Cutaneous larva migrans
A creeping eruption worries a young man recently back from a Thai holiday.
A 35-year-old man presents with a three-week history of a raised, serpiginous (snake-like) and pruritic eruption over the back of the heel since returning from a beach vacation in Thailand.
He is otherwise well and does not recall any injury or illness while away. He is convinced the rash is “alive and expanding”. He feels certain he has an elongating worm tunnelling under his skin. What is the diagnosis and is he correct?
Cutaneous larva migrans (CLM) – or creeping eruption – is a parasitic skin infection caused by animal hookworm larvae. The larvae are present in infected animal droppings in soil and sand, including tropical beaches. Less commonly, infestations can occur within Australia.
Worldwide, Ancylostoma braziliense is the most common hookworm responsible for CLM.
Non-human hosts such as cats and dogs are true hosts required by the larva to complete its life cycle.
Humans are accidental or dead-end hosts where the larva is unable to penetrate the full thickness of the skin to complete its life cycle. In humans, the condition is therefore self-limiting and the larva eventually dies, still trapped within the skin.
Cutaneous larva migrans has a serpiginous appearance.
Strictly speaking, the serpiginous appearance of CLM is the result of the microscopic larva leaving a trail of inflamed and irritated skin, rather than the adult hookworm burrowing underneath the skin. The larva only reaches adult hookworm stage in animal hosts.
Early, active cases can be effectively treated with anthelmintics (anti-worm medication) and topical thiabendazole or albendazole are preferred for localised and limited disease.
For older infections, where there does not appear to be further advancement of the rash, no active intervention may be warranted as the larva may no longer be active (alive). Liquid nitrogen is not consistently reliable as it is not always easy to accurately target the larva, which is usually 1-2 cm ahead of the advancing end of the rash, on normal looking skin.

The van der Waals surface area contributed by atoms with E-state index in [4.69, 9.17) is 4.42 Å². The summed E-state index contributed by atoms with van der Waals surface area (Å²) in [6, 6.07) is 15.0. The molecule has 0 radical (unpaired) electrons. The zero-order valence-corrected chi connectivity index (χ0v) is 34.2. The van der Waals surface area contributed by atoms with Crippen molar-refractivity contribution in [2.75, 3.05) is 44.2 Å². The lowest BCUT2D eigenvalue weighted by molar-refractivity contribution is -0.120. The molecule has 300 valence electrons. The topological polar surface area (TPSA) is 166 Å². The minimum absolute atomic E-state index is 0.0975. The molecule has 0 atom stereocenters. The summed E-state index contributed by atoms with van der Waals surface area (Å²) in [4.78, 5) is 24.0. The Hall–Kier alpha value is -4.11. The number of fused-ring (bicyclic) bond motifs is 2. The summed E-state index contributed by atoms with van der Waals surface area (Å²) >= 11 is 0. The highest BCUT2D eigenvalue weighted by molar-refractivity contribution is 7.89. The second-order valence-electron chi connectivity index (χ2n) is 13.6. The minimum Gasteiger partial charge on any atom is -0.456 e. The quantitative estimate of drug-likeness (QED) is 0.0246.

Reassure the patient that the eruption is benign and is self-limiting. Follow the treatment recommendations above.
Treat any secondary infection.
This patient was prescribed oral ivermectin 12 mg (stat), as he preferred a single dose of oral medication rather than creams. After treatment, the itch subsided within 1-2 days and the rash cleared up within one week.
The patient was educated about the use of adequate footwear and towels to prevent repeat episodes through unnecessary contact with bare sand or soil.
Key facts: Cutaneous larva migrans
- Typically occur in tropics
- Children > adults
- No sex or racial predilection
- Portal of entry through the skin
- Commonly on buttocks and lower limbs
- Pruritic, serpiginous rash
- Migrates or ‘creeps’ up to 1 cm a day
- Self-limiting (1-2 months)
- Not infectious to others
- Can be treated with de-worming creams or tablets
- Treatment hastens clinical resolution
- Secondary infection may develop.
- Topical or oral thiabendazole
- Oral ivermectin
- Liquid nitrogen.
Dr Adrian Lim is a Fellow of the Australasian College of Dermatologists. Dr Stephen Shumack is Honorary Secretary of the Australasian College of Dermatologists